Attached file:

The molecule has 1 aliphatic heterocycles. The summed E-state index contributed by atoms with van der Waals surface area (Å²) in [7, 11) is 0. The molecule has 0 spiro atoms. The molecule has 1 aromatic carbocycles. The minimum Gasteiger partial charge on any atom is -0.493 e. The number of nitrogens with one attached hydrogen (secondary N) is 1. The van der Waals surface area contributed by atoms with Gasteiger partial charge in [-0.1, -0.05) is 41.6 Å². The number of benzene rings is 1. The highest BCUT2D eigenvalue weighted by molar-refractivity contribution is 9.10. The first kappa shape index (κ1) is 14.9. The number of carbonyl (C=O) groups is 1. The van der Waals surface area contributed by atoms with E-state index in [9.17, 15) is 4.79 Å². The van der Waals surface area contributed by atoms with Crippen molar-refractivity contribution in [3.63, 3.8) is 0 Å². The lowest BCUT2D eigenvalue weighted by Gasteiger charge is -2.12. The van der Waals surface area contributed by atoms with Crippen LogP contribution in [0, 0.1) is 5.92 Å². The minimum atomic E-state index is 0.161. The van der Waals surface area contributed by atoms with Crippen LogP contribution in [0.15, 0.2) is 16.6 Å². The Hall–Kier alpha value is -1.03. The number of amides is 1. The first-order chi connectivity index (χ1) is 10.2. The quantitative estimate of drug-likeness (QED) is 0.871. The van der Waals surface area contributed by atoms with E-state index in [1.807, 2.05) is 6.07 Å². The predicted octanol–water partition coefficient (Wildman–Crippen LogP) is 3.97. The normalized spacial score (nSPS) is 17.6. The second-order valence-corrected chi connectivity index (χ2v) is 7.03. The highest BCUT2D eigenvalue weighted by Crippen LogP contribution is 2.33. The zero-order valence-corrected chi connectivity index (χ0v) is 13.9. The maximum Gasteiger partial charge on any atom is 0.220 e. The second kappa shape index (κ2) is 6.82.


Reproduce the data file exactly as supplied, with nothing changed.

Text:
The molecule has 1 aliphatic heterocycles. The summed E-state index contributed by atoms with van der Waals surface area (Å²) in [7, 11) is 0. The molecule has 0 spiro atoms. The molecule has 1 aromatic carbocycles. The minimum Gasteiger partial charge on any atom is -0.493 e. The number of nitrogens with one attached hydrogen (secondary N) is 1. The van der Waals surface area contributed by atoms with Gasteiger partial charge in [-0.1, -0.05) is 41.6 Å². The number of benzene rings is 1. The highest BCUT2D eigenvalue weighted by molar-refractivity contribution is 9.10. The first kappa shape index (κ1) is 14.9. The number of carbonyl (C=O) groups is 1. The van der Waals surface area contributed by atoms with E-state index in [9.17, 15) is 4.79 Å². The van der Waals surface area contributed by atoms with Crippen molar-refractivity contribution in [3.63, 3.8) is 0 Å². The lowest BCUT2D eigenvalue weighted by Gasteiger charge is -2.12. The van der Waals surface area contributed by atoms with Crippen LogP contribution in [0, 0.1) is 5.92 Å². The minimum atomic E-state index is 0.161. The van der Waals surface area contributed by atoms with Crippen LogP contribution in [0.15, 0.2) is 16.6 Å². The Hall–Kier alpha value is -1.03. The number of amides is 1. The first-order chi connectivity index (χ1) is 10.2. The quantitative estimate of drug-likeness (QED) is 0.871. The van der Waals surface area contributed by atoms with E-state index in [1.807, 2.05) is 6.07 Å². The predicted octanol–water partition coefficient (Wildman–Crippen LogP) is 3.97. The normalized spacial score (nSPS) is 17.6. The second-order valence-corrected chi connectivity index (χ2v) is 7.03. The highest BCUT2D eigenvalue weighted by Crippen LogP contribution is 2.33. The zero-order valence-corrected chi connectivity index (χ0v) is 13.9. The maximum Gasteiger partial charge on any atom is 0.220 e. The second kappa shape index (κ2) is 6.82.